December 7, 2021

Volume XI, Number 341

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December 06, 2021

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Counsel Fee Award When Contesting A Will

In general, the party tasked with defending a decedent’s Will during a Will contest, which is typically the executor, is entitled to the reimbursement of counsel fees that they incur in defending the Will on behalf of the Estate. At times, however, a party who has filed an action to contest a Last Will and Testament may also be entitled to an award of counsel fees provided there was a reasonable and legitimate basis to contest the decedent’s Last Will and Testament. In a recent appellate division case, the court affirmed an award of counsel fees to the contestant of a decedent’s Will for these very reasons.

In this matter, the defendant executor had been awarded counsel fees by the court, as the defendant was responsible for defending the decedent’s Last Will and Testament against the challenges levied by the plaintiff. In addition, the trial court also awarded counsel fees to the plaintiff, as it found that plaintiff’s challenge to the decedent’s Will was made in good faith and was reasonable. Moreover, the court found that plaintiff’s fees for which it sought reimbursement were fair and reasonable. In response, the defendant argued that the award of counsel fees was contrary to the applicable New Jersey court rules, and therefore, objected to the award. The appellate division reviewed the applicable rule of professional conduct, RPC 1.5(a), and concluded that the plaintiff had reasonable cause to contest the validity of the decedent’s Will, and moreover, that the fees the plaintiff sought were reasonable. As such, the appellate division concluded that the trial court correctly awarded counsel fees to the contestant of the decedent’s Will.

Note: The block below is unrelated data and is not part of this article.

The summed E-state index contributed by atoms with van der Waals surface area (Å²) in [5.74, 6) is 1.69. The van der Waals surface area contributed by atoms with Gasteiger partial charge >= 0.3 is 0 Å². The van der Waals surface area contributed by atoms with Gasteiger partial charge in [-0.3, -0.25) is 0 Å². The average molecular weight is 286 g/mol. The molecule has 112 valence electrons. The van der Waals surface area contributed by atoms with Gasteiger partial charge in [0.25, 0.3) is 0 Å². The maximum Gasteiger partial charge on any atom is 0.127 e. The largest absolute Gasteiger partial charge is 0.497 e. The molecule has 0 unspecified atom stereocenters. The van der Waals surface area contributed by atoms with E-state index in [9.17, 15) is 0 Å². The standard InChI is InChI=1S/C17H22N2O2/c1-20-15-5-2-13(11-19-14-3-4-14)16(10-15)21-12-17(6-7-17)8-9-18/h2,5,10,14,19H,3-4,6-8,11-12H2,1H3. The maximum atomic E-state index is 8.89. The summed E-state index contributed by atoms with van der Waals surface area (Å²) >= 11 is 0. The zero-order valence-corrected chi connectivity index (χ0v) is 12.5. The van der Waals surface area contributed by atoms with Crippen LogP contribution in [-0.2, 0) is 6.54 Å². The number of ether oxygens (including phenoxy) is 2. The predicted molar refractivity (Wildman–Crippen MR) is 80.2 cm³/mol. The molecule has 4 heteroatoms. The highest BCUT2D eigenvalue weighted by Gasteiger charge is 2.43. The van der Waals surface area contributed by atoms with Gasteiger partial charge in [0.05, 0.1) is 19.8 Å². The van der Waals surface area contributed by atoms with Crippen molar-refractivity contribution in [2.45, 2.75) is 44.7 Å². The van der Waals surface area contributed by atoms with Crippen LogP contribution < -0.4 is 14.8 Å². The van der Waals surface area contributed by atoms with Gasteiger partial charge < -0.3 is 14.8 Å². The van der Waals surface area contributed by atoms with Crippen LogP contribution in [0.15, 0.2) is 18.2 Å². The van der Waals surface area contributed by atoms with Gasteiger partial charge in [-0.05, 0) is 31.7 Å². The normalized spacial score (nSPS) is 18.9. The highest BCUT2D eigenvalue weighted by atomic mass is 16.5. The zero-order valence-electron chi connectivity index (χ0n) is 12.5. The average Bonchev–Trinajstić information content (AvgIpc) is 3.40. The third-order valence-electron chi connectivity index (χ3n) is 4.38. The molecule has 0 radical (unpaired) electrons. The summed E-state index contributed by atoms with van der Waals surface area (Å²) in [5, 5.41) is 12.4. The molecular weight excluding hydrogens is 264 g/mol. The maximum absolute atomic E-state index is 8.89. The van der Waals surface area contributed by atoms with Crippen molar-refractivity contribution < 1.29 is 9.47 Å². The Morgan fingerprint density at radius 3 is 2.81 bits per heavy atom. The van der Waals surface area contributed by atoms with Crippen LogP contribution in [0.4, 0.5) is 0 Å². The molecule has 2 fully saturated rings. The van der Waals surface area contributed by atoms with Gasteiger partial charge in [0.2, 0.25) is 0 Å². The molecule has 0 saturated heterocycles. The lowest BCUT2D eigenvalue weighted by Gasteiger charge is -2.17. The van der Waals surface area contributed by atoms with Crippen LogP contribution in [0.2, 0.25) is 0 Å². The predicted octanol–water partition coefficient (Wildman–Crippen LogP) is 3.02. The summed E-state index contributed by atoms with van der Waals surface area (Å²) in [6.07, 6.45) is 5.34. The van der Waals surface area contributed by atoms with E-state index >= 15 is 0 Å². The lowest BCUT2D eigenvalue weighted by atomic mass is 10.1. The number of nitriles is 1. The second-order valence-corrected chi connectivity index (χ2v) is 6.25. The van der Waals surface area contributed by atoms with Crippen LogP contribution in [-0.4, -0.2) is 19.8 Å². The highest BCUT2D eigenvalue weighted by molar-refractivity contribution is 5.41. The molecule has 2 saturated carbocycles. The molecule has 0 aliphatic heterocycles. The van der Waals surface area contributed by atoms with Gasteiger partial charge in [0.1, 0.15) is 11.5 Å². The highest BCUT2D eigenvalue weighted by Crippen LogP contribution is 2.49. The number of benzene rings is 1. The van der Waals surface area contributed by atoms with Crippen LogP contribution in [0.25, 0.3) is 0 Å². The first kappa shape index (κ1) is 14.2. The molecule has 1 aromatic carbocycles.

This appellate division decision reaffirmed a well-accepted standard as to an award of counsel fees in the context of probate litigation. When you are either taxed with defending a Last Will and Testament or intending to contest a Last Will and Testament, this factor should be considered when deciding whether settlement makes sense. Since there is no guarantee to either side that the counsel fees will be awarded, it is an issue that should be considered in the context of any settlement discussions before trial.

COPYRIGHT © 2021, STARK & STARKNational Law Review, Volume XI, Number 326
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About this Author

Paul Norris, Stark and Stark Law, Probate Litigation Lawyer, Construction Attorney, New Jersey
Shareholder

Paul W. Norris is a Shareholder and a member of the Firm’s Litigation Group. Mr. Norris’ areas of practice include: Probate Litigation; Construction Litigation; Commercial Litigation; and Criminal and Municipal Court representation. Mr. Norris has an extensive and growing Probate Litigation practice, which concerns either defending, or initiating Will contests on behalf of beneficiaries and purported beneficiaries of an Estate as well as related litigation. He has both prosecuted and defended actions successfully in this regard, and also serves as a Court appointed...

609-895-7325
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